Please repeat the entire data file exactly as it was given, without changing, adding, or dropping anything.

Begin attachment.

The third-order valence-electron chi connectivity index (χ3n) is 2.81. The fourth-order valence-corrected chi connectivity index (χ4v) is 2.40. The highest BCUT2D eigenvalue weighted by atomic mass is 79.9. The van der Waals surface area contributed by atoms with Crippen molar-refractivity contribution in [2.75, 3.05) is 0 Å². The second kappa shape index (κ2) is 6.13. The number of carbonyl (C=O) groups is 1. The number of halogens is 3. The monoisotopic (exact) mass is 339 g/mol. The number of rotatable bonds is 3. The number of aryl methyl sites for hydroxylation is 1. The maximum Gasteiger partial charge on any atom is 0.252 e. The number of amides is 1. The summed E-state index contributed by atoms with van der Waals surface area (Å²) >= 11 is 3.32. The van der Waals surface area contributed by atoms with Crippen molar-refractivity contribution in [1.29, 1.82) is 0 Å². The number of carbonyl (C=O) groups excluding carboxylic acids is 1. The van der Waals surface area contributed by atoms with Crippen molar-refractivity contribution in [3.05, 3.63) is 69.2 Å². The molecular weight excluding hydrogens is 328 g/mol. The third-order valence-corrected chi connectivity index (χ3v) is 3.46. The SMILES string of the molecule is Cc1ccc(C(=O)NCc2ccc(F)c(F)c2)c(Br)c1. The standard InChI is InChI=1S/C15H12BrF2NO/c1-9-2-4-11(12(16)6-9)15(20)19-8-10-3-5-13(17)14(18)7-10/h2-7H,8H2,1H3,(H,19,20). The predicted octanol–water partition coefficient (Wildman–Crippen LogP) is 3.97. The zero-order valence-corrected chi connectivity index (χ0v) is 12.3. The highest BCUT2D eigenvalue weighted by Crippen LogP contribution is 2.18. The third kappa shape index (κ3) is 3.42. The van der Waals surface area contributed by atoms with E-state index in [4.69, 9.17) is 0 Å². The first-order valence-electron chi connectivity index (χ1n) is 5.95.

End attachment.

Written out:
The third-order valence-electron chi connectivity index (χ3n) is 2.81. The fourth-order valence-corrected chi connectivity index (χ4v) is 2.40. The highest BCUT2D eigenvalue weighted by atomic mass is 79.9. The van der Waals surface area contributed by atoms with Crippen molar-refractivity contribution in [2.75, 3.05) is 0 Å². The second kappa shape index (κ2) is 6.13. The number of carbonyl (C=O) groups is 1. The number of halogens is 3. The monoisotopic (exact) mass is 339 g/mol. The number of rotatable bonds is 3. The number of aryl methyl sites for hydroxylation is 1. The maximum Gasteiger partial charge on any atom is 0.252 e. The number of amides is 1. The summed E-state index contributed by atoms with van der Waals surface area (Å²) >= 11 is 3.32. The van der Waals surface area contributed by atoms with Crippen molar-refractivity contribution in [1.29, 1.82) is 0 Å². The number of carbonyl (C=O) groups excluding carboxylic acids is 1. The van der Waals surface area contributed by atoms with Crippen molar-refractivity contribution in [3.05, 3.63) is 69.2 Å². The molecular weight excluding hydrogens is 328 g/mol. The third-order valence-corrected chi connectivity index (χ3v) is 3.46. The SMILES string of the molecule is Cc1ccc(C(=O)NCc2ccc(F)c(F)c2)c(Br)c1. The standard InChI is InChI=1S/C15H12BrF2NO/c1-9-2-4-11(12(16)6-9)15(20)19-8-10-3-5-13(17)14(18)7-10/h2-7H,8H2,1H3,(H,19,20). The predicted octanol–water partition coefficient (Wildman–Crippen LogP) is 3.97. The zero-order valence-corrected chi connectivity index (χ0v) is 12.3. The highest BCUT2D eigenvalue weighted by Crippen LogP contribution is 2.18. The third kappa shape index (κ3) is 3.42. The van der Waals surface area contributed by atoms with E-state index in [4.69, 9.17) is 0 Å². The first-order valence-electron chi connectivity index (χ1n) is 5.95.